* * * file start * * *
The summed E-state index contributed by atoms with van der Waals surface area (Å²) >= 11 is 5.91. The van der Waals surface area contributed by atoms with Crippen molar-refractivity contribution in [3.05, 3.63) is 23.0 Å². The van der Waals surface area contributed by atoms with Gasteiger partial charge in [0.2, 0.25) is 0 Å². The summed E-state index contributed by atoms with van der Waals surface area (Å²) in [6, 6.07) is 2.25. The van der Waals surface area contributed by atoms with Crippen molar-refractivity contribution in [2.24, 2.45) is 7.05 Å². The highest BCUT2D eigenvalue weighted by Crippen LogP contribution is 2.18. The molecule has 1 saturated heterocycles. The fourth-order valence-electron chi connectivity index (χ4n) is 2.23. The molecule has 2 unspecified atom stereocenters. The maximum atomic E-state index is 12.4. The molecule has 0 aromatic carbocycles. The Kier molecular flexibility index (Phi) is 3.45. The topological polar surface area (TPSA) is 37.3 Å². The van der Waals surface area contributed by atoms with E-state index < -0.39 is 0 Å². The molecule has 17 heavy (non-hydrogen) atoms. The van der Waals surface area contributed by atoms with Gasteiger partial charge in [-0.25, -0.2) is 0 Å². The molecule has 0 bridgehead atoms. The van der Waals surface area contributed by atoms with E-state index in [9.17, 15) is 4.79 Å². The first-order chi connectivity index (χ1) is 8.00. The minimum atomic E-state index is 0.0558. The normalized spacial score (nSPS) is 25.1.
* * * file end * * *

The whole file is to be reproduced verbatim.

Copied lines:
The summed E-state index contributed by atoms with van der Waals surface area (Å²) >= 11 is 5.91. The van der Waals surface area contributed by atoms with Crippen molar-refractivity contribution in [3.05, 3.63) is 23.0 Å². The van der Waals surface area contributed by atoms with Gasteiger partial charge in [0.2, 0.25) is 0 Å². The summed E-state index contributed by atoms with van der Waals surface area (Å²) in [6, 6.07) is 2.25. The van der Waals surface area contributed by atoms with Crippen molar-refractivity contribution in [2.24, 2.45) is 7.05 Å². The highest BCUT2D eigenvalue weighted by Crippen LogP contribution is 2.18. The molecule has 1 saturated heterocycles. The fourth-order valence-electron chi connectivity index (χ4n) is 2.23. The molecule has 2 unspecified atom stereocenters. The maximum atomic E-state index is 12.4. The molecule has 0 aromatic carbocycles. The Kier molecular flexibility index (Phi) is 3.45. The topological polar surface area (TPSA) is 37.3 Å². The van der Waals surface area contributed by atoms with E-state index < -0.39 is 0 Å². The molecule has 17 heavy (non-hydrogen) atoms. The van der Waals surface area contributed by atoms with Gasteiger partial charge in [-0.25, -0.2) is 0 Å². The molecule has 0 bridgehead atoms. The van der Waals surface area contributed by atoms with E-state index in [9.17, 15) is 4.79 Å². The first-order chi connectivity index (χ1) is 8.00. The minimum atomic E-state index is 0.0558. The normalized spacial score (nSPS) is 25.1.